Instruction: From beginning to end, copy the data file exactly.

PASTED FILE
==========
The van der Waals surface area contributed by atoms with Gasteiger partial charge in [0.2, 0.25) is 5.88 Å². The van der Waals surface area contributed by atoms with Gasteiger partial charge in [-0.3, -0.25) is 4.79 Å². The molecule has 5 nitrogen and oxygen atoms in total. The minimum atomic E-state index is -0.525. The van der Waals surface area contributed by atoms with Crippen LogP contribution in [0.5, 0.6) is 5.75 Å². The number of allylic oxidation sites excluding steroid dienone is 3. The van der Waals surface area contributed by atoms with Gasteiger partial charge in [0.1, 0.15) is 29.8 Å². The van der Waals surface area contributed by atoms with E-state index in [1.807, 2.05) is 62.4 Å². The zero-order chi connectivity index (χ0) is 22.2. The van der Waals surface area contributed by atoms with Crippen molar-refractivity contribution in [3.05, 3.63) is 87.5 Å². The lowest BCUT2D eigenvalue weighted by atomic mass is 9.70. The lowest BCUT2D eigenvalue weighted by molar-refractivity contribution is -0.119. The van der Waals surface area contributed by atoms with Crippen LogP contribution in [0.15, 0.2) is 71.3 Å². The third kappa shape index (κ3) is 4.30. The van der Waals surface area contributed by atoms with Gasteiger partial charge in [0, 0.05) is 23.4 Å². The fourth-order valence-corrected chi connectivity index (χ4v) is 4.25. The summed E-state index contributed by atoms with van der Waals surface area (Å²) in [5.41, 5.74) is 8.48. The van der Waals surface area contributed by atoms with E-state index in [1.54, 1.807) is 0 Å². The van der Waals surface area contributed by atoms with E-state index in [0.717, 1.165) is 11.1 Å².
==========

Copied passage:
The van der Waals surface area contributed by atoms with Gasteiger partial charge in [0.2, 0.25) is 5.88 Å². The van der Waals surface area contributed by atoms with Gasteiger partial charge in [-0.3, -0.25) is 4.79 Å². The molecule has 5 nitrogen and oxygen atoms in total. The minimum atomic E-state index is -0.525. The van der Waals surface area contributed by atoms with Crippen LogP contribution in [0.5, 0.6) is 5.75 Å². The number of allylic oxidation sites excluding steroid dienone is 3. The van der Waals surface area contributed by atoms with Gasteiger partial charge in [0.1, 0.15) is 29.8 Å². The van der Waals surface area contributed by atoms with E-state index in [1.807, 2.05) is 62.4 Å². The zero-order chi connectivity index (χ0) is 22.2. The van der Waals surface area contributed by atoms with Crippen molar-refractivity contribution in [3.05, 3.63) is 87.5 Å². The lowest BCUT2D eigenvalue weighted by atomic mass is 9.70. The lowest BCUT2D eigenvalue weighted by molar-refractivity contribution is -0.119. The van der Waals surface area contributed by atoms with Crippen LogP contribution in [0.15, 0.2) is 71.3 Å². The third kappa shape index (κ3) is 4.30. The van der Waals surface area contributed by atoms with Gasteiger partial charge in [0, 0.05) is 23.4 Å². The fourth-order valence-corrected chi connectivity index (χ4v) is 4.25. The summed E-state index contributed by atoms with van der Waals surface area (Å²) in [5.41, 5.74) is 8.48. The van der Waals surface area contributed by atoms with E-state index in [1.54, 1.807) is 0 Å². The van der Waals surface area contributed by atoms with E-state index in [0.717, 1.165) is 11.1 Å².